Why make blogging more difficult?

As someone who has had the new WordPress Block Editor foisted upon her, this says it all, and more. WordPress – bring back the option of the Classic Editor. Some of us (many!) don’t like this new techie style, we don’t have the time or the inclination to go through a whole new learning curve which we didn’t ask for, so please

BRING BACK THE CLASSIC EDITOR

And thank you if any of you WordPress bigwigs & techies are reading this. Please – just do it.

I can't believe it!

Some time ago WordPress introduced the block editor, giving much greater functionality than the old classic editor. This probably seemed a great idea to the geeks at WordPress HQ.

The problem is: it’s far harder to use than the classic editor, which is much like any old editor of the past couple of decades. Or at least it wasn’t a problem until they made the block editor the default, so you have to rummage around to find the classic editor, hidden away in the detail.

This makes blogging harder; why do that?

Now I have to admit to having used the block editor on web pages, when it gives some very nifty features to simply achieve complex things. But for my blog posts the classic editor is quite sufficient. You could almost make a general rule – classic editor for blog posts and simple pages, block editor for doing clever…

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Large White

P1090033This Large White butterfly was one of several in the gardens of Coleton Fishacre house, near Dartmouth in Devon. The house  – owned by the National Trust – was closed because of Covid-19, but the garden, grounds and paths to the South West Coast Path were open and there was plenty to be enjoyed.

Watching these very large Large Whites I was amazed to see how much bigger they were than the Large Whites in our garden in Cheshire. These were huge, like a species of superbutterfly! Maybe something to do with the habitat, the soil, or just that it’s often warmer and sunnier in Devon.

P1090032According to The Butterflies of Britain & Ireland there can be up to three broods, spanning April to autumn. The second brood flies from July to September, and are often more heavily marked with black and grey than the earlier spring brood. This one is clearly  from the  second emergence.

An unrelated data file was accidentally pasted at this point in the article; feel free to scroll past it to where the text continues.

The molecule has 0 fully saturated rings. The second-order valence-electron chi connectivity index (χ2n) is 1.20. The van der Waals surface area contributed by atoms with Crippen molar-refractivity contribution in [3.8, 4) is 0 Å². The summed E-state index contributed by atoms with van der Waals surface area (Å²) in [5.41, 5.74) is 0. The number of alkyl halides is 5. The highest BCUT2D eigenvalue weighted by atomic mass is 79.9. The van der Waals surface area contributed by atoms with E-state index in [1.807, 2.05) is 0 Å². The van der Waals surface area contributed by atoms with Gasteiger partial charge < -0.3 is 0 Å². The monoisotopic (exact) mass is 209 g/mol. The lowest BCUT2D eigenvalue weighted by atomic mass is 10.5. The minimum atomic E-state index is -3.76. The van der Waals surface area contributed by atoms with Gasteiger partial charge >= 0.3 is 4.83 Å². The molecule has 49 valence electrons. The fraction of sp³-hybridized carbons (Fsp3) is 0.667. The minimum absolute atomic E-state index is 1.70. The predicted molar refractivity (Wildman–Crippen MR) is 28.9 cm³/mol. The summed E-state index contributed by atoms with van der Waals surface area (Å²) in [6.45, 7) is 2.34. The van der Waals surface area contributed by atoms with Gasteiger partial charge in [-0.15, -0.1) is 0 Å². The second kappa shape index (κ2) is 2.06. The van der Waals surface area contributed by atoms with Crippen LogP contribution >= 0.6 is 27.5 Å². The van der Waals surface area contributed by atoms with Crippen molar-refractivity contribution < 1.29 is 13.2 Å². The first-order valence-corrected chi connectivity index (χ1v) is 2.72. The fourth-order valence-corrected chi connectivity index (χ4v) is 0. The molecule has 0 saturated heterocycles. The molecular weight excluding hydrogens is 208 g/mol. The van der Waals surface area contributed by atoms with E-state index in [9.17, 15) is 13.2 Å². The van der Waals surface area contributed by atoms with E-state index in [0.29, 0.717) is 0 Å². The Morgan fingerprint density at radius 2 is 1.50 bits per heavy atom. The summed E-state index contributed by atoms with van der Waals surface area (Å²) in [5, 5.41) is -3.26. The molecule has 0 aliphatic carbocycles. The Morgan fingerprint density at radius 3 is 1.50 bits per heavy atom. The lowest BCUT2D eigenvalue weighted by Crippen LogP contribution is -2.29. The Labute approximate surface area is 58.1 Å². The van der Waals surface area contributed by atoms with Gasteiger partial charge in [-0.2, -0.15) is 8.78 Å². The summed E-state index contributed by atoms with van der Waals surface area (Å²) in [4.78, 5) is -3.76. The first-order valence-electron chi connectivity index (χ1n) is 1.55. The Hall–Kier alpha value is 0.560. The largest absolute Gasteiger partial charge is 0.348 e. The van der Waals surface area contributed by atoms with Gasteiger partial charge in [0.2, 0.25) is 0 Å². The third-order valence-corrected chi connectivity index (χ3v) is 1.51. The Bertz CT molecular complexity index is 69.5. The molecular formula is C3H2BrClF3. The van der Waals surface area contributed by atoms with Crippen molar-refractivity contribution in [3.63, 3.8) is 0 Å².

Their caterpillars are poisonous enough to deter predators, and even though gardeners might not like what are commonly called “cabbage whites”, they’re welcome in our garden. We don’t grow brassicas and we encourage wildlife.

 

The Wedding Favours

Back in 2015 we were invited to a wedding. It was in late March, and in spite of inclement weather, it was a happy, friendly occasion, with dancing which went on on until well into the night.

The tables for the main meal after the marriage ceremony had been beautifully designed by the bride, and the usual wedding favours – a small gift for each guest as part of the table settings – were the most unusual we’d come across.

A box of gladioli bulbs was there for each guest, along with an indivual “thank you” message. We took our bulbs home, planted them and forgot about them until the summer, when tall green stalks with elongated buds started to appear. Our gladioli were coming up and started to open out.

They’ve appeared each year so far – now in their 5th season – and we’re always pleased to see them as we forget what delicate colours these particular bulbs have. Every year I photograph them and gently tease the groom’s mum with the pics as hers come up, but don’t flower. And I gather that the bride’s don’t flower either…..all I can say is that the secret of our success with these is total neglect!

 

Mermaid’s Purse

I’d never seen one before but I knew what it was. I spotted this Mermaid’s Purse on the beach at Hoylake on the Wirral, that funny chunk of land between Liverpool and North Wales. It’s flanked on one side by the River Dee, and on the other by the River Mersey. At the far end, it faces the open sea, which had washed up this marine treasure.

Known as a Mermaid’s Purses, these are the egg cases of rays and sharks.They contain the embryonic raylet or sharklet (my name for them) and they can vary in size, shape and colour, and some contain more than one embryo.

This one is 10 centimetres long, and it’s the egg case of a Blonde Ray.

The first photo shows the case as I found it, crusty with dried sand. The second shows it after I’d hydrated it by soaking it in water for a couple of hours, which restored it’s sheen and plumped it up a bit. Of course, it was empty, the young ray having hatched out long ago, and there’s an opening along the top which was the escape hatch.

I don’t know if there’s any deep significance in finding a treasure like this, but it feels like a gift, finding this fascinating object on the beach, especially as I wasn’t beachcombing or looking for anything in particular at the time. And especially as I was able to ID it right away, probably plugging directly into some long-buried memory of having heard about these in my childhood.

Living with the new normal

TX long roadListening to a recent radio interview with Dr. David Nabbaro of the WHO, I was impressed and reassured by his honesty and no-nonsense plain speaking when questioned about Covid-19 and where we are right now with this pandemic. I quote some of his words as they convey the reality of what we, collectively, have to do to help bring the spread of this virus under control and eliminate it:

“This virus is not going away and is really dangerous. This virus doesn’t get bored. This virus only has one purpose and that is to multiply. We have absolutely no choice but to take it seriously. We’ve got to have everybody working together, and we need a comprehensive approach, we’ve got to do everything….”